As a hipster, I usually only talk about solutions to issues which I have no tangible ability or actual desire to implement.
“World peace would be so easy if everyone just read Three Cups of Tea.”
“This city will only be cool when every street and alleyway has a dedicated bike lane.”
“The problem with Starbucks is that they’ve lost the art of selling coffee.”
These ethereal solutions are themselves an art to produce. They must be obvious enough that a spectator should say “Why didn’t I think of that?” and far enough out of reach that you can continuously tout your solution without any fear that you will ever be called to act on it.
For a long time I had one of these sitting in my dining room: an old china hutch (circa 1930) that needed some very serious reworking. Structurally, the hutch was in decent shape. Aesthetically, it was in need of a lot of work. This was a piece of furniture we picked up with the intention that I would give it the makeover it needed. For five years it stood in our dining room issuing to me a license to sing my swan song about transforming the ugly duckling.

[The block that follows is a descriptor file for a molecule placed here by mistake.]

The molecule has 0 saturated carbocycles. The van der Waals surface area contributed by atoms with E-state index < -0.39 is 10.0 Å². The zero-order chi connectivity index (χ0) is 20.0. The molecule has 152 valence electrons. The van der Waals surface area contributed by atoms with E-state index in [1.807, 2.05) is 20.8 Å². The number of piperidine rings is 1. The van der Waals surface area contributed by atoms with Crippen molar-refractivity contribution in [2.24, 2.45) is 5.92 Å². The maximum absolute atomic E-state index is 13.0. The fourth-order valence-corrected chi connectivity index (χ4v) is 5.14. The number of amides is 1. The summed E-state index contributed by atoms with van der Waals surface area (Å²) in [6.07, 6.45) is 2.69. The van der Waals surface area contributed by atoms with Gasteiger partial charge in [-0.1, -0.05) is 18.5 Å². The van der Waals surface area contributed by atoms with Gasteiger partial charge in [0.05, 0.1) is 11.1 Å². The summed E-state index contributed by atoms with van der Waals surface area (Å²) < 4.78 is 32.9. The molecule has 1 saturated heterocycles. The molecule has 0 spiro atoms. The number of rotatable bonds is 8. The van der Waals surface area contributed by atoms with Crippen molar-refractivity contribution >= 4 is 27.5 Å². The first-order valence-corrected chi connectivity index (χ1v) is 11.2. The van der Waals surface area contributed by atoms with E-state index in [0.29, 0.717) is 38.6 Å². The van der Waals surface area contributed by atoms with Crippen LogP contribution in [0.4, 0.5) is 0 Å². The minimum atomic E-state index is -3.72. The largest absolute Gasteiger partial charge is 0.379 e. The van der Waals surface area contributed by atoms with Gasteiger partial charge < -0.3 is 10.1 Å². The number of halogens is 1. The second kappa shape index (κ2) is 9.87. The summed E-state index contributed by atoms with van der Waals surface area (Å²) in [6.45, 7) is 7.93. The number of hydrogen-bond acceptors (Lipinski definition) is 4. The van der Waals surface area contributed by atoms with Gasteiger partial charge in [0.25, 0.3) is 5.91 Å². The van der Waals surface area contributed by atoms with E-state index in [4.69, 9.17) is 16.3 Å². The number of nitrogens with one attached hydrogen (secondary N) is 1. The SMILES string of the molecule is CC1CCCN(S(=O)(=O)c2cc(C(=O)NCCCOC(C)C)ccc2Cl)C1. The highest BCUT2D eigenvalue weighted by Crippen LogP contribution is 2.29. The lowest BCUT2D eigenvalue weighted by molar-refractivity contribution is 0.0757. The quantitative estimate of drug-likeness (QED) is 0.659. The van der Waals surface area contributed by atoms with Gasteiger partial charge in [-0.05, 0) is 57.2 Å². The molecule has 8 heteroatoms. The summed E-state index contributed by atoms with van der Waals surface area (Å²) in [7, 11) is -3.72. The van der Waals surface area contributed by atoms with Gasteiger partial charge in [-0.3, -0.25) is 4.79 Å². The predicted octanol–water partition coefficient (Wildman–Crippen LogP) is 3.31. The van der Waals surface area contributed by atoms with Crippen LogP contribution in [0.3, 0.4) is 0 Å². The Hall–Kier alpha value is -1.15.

So what happened? My wife threatened to throw it away, and my house husband side kicked in. I too began to resent the wasted space and the sub-par appearance. You see, we don’t have any china to put into the china hutch, the rough nature of its finish made it difficult to dust, and everyone had already heard me talk about my grand plan.
So here’s what I did:
I had two days off from my full-time job, and I wanted to industriously make the most of my time. So in-between loads of laundry, I dragged the hutch out to the garage and started by disassembling it. It was put together mostly with wood screws, so a flat head screwdriver and a soft mallet was all I needed.I sanded down each panel individually, repaired any lifted veneer with wood glue and filler, and put a fresh coat of stain over everything. Polyurethane, sand, repeat.
I cut the middle section down considerably to make it more of a serving table than a hutch. Upon reassembly, I measured out the front opening and used one of the old shelves as a front hatch. This nice little serving table is a favorite hiding spot now for our dog Little Bit, and all of our cloth napkins and place mats live inside the hatch and out of sight.
It couldn’t be considered complete until it was decorated. On the wall, I used the old hutch door as a faux frame for a piece of fair trade Haitian metalwork. Add a plant and a bowl of wooden fruit and cross it off of my to-do list!
In total, the project cost me about $12:
- Piece of veneer from the Habitat Re-Store: 80¢
- Small can of stain: $4
- Leftover polyurethane: free
- Front panel hinges/magnetic catch: $7
- 1930s era drawer pull: repurposed off another dilapidated piece…at least I still have another project about which I can ruminate.